Have some preparations for the immediate.  Where will you sleep that night? Where will they?  Will you move out to somewhere else (a friend’s, a hotel, an Air B&B, a family member’s), or will you ask them to (which may depend on whose name your housing is registered in, if you’re not on a joint lease or tenants-in-common mortgage).  A discussion of the practicalities of who moves out, and how soon, can be briefly discussed, or can wait until possibly the next day.  Issues of what kind of housing is affordable or available is also a consideration, especially in urban centers with high housing costs.

A discussion of “who to tell, when” about family and friends can take place.  I think it’s only natural that your partner will need to discuss this with someone close to them, such as a sibling or best friend; I would let them have this.  I think it’s also helpful for both you, and them, to realize that you both will probably run through, in non-sequential order, the classic Elizabeth Kubler-Ross stages (originally describing people diagnosed with terminal illness, but I think it applies to other emotional reaction situations as well) of Denial, Anger, Bargaining, Depression and Acceptance.  If you look at your partner’s emotional reactions in the days ahead (as evidenced by what he says verbally), as well as reflecting on your own emotional states and reactions, you will probably recognize these five states, sometimes in rapid and alternating succession!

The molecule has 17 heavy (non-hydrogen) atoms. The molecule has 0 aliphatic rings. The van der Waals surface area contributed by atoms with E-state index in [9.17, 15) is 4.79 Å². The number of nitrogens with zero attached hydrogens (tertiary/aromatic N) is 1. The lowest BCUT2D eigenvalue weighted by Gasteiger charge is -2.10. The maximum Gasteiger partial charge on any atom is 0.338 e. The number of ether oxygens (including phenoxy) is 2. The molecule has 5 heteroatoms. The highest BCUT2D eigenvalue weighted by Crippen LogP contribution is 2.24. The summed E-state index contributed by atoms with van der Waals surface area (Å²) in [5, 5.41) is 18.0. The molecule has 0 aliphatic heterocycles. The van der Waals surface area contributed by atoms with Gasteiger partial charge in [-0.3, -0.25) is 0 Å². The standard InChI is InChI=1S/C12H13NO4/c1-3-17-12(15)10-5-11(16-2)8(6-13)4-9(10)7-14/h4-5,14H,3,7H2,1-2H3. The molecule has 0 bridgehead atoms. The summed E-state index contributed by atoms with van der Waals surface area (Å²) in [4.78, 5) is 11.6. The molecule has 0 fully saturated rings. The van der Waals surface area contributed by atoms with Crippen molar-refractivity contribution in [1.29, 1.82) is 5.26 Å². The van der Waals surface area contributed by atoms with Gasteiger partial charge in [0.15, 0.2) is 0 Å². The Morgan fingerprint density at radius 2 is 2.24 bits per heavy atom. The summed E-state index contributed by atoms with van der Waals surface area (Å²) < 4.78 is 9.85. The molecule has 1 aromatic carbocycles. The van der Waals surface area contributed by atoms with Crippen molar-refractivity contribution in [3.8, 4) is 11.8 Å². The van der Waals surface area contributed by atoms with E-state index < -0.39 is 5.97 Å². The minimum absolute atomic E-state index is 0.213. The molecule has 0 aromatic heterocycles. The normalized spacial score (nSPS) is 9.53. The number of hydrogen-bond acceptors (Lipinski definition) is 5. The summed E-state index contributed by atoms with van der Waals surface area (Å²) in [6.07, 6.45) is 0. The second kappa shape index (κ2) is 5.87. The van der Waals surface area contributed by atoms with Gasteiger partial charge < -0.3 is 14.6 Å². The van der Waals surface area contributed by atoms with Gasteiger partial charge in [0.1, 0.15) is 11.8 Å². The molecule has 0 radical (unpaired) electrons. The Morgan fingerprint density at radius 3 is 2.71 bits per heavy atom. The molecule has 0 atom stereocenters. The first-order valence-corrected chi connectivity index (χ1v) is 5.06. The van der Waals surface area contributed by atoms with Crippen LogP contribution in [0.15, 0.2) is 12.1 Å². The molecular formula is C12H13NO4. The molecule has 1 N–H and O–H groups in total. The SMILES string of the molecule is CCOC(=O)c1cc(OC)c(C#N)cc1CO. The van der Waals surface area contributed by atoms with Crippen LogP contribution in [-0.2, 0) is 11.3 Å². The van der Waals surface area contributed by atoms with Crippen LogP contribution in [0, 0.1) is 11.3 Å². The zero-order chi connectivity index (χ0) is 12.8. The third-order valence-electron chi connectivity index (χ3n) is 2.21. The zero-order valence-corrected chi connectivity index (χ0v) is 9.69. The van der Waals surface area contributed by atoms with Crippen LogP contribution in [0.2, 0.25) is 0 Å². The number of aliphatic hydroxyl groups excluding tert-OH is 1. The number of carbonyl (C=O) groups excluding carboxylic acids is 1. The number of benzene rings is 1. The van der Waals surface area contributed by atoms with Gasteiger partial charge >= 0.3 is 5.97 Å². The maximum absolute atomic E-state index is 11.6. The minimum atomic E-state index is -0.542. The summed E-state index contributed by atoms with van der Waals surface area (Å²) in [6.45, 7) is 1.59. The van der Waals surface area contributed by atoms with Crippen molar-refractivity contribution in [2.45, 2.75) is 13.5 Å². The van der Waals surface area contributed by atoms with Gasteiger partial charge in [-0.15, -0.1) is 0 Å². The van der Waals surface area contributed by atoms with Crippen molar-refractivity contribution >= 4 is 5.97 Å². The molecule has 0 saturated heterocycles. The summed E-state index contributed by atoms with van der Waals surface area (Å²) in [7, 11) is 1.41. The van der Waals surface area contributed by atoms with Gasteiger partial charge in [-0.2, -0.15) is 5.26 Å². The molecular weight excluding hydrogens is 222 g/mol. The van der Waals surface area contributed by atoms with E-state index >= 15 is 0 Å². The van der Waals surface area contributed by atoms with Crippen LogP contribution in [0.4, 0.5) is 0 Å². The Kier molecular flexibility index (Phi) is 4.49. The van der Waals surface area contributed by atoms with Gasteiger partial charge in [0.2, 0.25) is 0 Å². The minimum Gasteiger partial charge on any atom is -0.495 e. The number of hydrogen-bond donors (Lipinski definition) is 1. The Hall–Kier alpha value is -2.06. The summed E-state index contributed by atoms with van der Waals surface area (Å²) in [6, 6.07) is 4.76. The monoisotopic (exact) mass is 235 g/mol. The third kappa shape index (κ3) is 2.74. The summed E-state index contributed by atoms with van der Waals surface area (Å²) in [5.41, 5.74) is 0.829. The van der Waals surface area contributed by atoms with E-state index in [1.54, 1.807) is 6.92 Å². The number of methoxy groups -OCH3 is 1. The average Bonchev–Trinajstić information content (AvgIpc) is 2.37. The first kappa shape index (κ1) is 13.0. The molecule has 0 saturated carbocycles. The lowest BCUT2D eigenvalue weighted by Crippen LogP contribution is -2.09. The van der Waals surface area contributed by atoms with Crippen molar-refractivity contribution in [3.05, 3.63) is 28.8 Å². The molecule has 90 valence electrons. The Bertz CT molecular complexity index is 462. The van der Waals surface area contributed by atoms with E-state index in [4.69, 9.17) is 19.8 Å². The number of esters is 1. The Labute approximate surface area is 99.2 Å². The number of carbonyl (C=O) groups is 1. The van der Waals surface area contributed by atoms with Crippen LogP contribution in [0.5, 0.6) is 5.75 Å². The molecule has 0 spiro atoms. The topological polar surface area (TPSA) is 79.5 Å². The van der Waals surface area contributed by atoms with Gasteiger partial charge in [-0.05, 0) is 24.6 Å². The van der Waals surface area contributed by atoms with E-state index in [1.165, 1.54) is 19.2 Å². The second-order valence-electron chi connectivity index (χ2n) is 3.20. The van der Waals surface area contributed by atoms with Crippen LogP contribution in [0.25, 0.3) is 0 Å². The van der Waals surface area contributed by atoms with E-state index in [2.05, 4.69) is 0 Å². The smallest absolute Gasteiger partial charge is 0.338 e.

Part of Life